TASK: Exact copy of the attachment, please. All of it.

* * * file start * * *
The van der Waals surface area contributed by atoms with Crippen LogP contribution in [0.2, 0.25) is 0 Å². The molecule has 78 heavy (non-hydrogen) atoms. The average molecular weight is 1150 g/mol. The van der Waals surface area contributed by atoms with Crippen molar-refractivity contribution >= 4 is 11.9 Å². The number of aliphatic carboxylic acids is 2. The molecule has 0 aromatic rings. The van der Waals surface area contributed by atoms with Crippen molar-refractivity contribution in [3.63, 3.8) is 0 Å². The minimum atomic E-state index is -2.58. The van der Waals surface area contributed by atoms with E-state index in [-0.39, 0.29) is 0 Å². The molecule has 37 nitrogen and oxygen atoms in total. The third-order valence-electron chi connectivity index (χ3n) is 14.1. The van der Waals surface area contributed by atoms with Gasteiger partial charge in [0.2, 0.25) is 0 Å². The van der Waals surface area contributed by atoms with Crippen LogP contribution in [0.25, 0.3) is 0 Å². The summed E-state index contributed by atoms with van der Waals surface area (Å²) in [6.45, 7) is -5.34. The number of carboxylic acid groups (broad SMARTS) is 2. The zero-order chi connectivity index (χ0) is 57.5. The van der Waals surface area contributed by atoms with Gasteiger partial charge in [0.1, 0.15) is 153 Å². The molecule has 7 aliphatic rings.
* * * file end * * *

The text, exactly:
The van der Waals surface area contributed by atoms with Crippen LogP contribution in [0.2, 0.25) is 0 Å². The molecule has 78 heavy (non-hydrogen) atoms. The average molecular weight is 1150 g/mol. The van der Waals surface area contributed by atoms with Crippen molar-refractivity contribution >= 4 is 11.9 Å². The number of aliphatic carboxylic acids is 2. The molecule has 0 aromatic rings. The van der Waals surface area contributed by atoms with Crippen molar-refractivity contribution in [3.63, 3.8) is 0 Å². The minimum atomic E-state index is -2.58. The van der Waals surface area contributed by atoms with E-state index in [-0.39, 0.29) is 0 Å². The molecule has 37 nitrogen and oxygen atoms in total. The third-order valence-electron chi connectivity index (χ3n) is 14.1. The van der Waals surface area contributed by atoms with Gasteiger partial charge in [0.2, 0.25) is 0 Å². The van der Waals surface area contributed by atoms with Crippen LogP contribution in [0.25, 0.3) is 0 Å². The summed E-state index contributed by atoms with van der Waals surface area (Å²) in [6.45, 7) is -5.34. The number of carboxylic acid groups (broad SMARTS) is 2. The zero-order chi connectivity index (χ0) is 57.5. The van der Waals surface area contributed by atoms with Gasteiger partial charge in [0.1, 0.15) is 153 Å². The molecule has 7 aliphatic rings.